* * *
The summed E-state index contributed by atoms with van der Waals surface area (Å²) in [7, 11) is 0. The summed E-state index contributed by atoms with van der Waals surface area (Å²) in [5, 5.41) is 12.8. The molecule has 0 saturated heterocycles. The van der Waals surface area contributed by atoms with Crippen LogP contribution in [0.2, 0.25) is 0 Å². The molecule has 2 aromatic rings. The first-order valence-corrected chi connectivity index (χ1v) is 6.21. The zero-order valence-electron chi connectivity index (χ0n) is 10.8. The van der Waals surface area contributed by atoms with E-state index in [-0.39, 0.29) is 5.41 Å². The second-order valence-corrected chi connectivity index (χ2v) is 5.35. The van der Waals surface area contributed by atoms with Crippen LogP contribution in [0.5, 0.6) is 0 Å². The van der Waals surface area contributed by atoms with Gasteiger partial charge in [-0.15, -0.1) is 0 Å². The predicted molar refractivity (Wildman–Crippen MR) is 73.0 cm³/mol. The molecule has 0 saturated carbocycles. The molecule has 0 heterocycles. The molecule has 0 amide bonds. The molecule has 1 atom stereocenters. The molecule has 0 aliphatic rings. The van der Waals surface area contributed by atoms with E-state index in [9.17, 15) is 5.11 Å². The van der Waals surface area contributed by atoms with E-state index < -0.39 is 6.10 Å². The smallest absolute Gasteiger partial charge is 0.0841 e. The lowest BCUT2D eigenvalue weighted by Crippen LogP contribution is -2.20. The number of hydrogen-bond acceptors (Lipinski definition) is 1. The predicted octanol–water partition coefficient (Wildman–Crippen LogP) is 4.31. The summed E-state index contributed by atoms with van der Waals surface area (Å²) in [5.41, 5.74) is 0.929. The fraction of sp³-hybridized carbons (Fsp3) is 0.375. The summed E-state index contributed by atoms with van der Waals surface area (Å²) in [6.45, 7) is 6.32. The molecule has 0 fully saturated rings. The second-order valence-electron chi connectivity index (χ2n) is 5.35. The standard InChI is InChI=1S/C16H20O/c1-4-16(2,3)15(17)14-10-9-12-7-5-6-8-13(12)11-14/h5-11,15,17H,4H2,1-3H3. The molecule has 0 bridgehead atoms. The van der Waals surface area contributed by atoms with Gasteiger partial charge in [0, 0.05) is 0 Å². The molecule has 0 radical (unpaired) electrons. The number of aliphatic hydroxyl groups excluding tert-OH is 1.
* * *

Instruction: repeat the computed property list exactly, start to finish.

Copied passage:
The summed E-state index contributed by atoms with van der Waals surface area (Å²) in [7, 11) is 0. The summed E-state index contributed by atoms with van der Waals surface area (Å²) in [5, 5.41) is 12.8. The molecule has 0 saturated heterocycles. The van der Waals surface area contributed by atoms with Crippen LogP contribution in [0.2, 0.25) is 0 Å². The molecule has 2 aromatic rings. The first-order valence-corrected chi connectivity index (χ1v) is 6.21. The zero-order valence-electron chi connectivity index (χ0n) is 10.8. The van der Waals surface area contributed by atoms with E-state index in [-0.39, 0.29) is 5.41 Å². The second-order valence-corrected chi connectivity index (χ2v) is 5.35. The van der Waals surface area contributed by atoms with Crippen LogP contribution in [0.5, 0.6) is 0 Å². The van der Waals surface area contributed by atoms with Gasteiger partial charge in [-0.15, -0.1) is 0 Å². The predicted molar refractivity (Wildman–Crippen MR) is 73.0 cm³/mol. The molecule has 0 saturated carbocycles. The molecule has 0 heterocycles. The molecule has 0 amide bonds. The molecule has 1 atom stereocenters. The molecule has 0 aliphatic rings. The van der Waals surface area contributed by atoms with E-state index in [9.17, 15) is 5.11 Å². The van der Waals surface area contributed by atoms with E-state index < -0.39 is 6.10 Å². The smallest absolute Gasteiger partial charge is 0.0841 e. The lowest BCUT2D eigenvalue weighted by Crippen LogP contribution is -2.20. The number of hydrogen-bond acceptors (Lipinski definition) is 1. The predicted octanol–water partition coefficient (Wildman–Crippen LogP) is 4.31. The summed E-state index contributed by atoms with van der Waals surface area (Å²) in [5.41, 5.74) is 0.929. The fraction of sp³-hybridized carbons (Fsp3) is 0.375. The summed E-state index contributed by atoms with van der Waals surface area (Å²) in [6.45, 7) is 6.32. The molecule has 0 fully saturated rings. The second-order valence-electron chi connectivity index (χ2n) is 5.35. The standard InChI is InChI=1S/C16H20O/c1-4-16(2,3)15(17)14-10-9-12-7-5-6-8-13(12)11-14/h5-11,15,17H,4H2,1-3H3. The molecule has 0 bridgehead atoms. The van der Waals surface area contributed by atoms with Gasteiger partial charge in [0, 0.05) is 0 Å². The molecule has 0 radical (unpaired) electrons. The number of aliphatic hydroxyl groups excluding tert-OH is 1.